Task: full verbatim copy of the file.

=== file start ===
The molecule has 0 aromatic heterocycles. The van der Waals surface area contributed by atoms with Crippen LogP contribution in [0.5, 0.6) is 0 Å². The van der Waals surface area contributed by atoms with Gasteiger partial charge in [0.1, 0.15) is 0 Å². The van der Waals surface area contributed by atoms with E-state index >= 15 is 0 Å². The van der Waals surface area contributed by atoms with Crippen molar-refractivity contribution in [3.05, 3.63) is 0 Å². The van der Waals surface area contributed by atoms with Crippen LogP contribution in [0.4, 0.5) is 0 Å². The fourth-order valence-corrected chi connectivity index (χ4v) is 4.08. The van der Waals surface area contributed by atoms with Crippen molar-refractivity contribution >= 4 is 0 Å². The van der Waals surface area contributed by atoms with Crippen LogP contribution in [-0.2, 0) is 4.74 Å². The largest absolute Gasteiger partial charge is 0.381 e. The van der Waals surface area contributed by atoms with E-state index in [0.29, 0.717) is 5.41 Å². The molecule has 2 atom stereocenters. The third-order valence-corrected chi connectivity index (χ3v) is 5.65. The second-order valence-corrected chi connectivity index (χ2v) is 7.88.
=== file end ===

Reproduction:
The molecule has 0 aromatic heterocycles. The van der Waals surface area contributed by atoms with Crippen LogP contribution in [0.5, 0.6) is 0 Å². The van der Waals surface area contributed by atoms with Gasteiger partial charge in [0.1, 0.15) is 0 Å². The van der Waals surface area contributed by atoms with E-state index >= 15 is 0 Å². The van der Waals surface area contributed by atoms with Crippen molar-refractivity contribution in [3.05, 3.63) is 0 Å². The van der Waals surface area contributed by atoms with Crippen LogP contribution in [0.4, 0.5) is 0 Å². The fourth-order valence-corrected chi connectivity index (χ4v) is 4.08. The van der Waals surface area contributed by atoms with Crippen molar-refractivity contribution >= 4 is 0 Å². The van der Waals surface area contributed by atoms with Crippen LogP contribution in [-0.2, 0) is 4.74 Å². The largest absolute Gasteiger partial charge is 0.381 e. The van der Waals surface area contributed by atoms with E-state index in [0.29, 0.717) is 5.41 Å². The molecule has 2 atom stereocenters. The third-order valence-corrected chi connectivity index (χ3v) is 5.65. The second-order valence-corrected chi connectivity index (χ2v) is 7.88.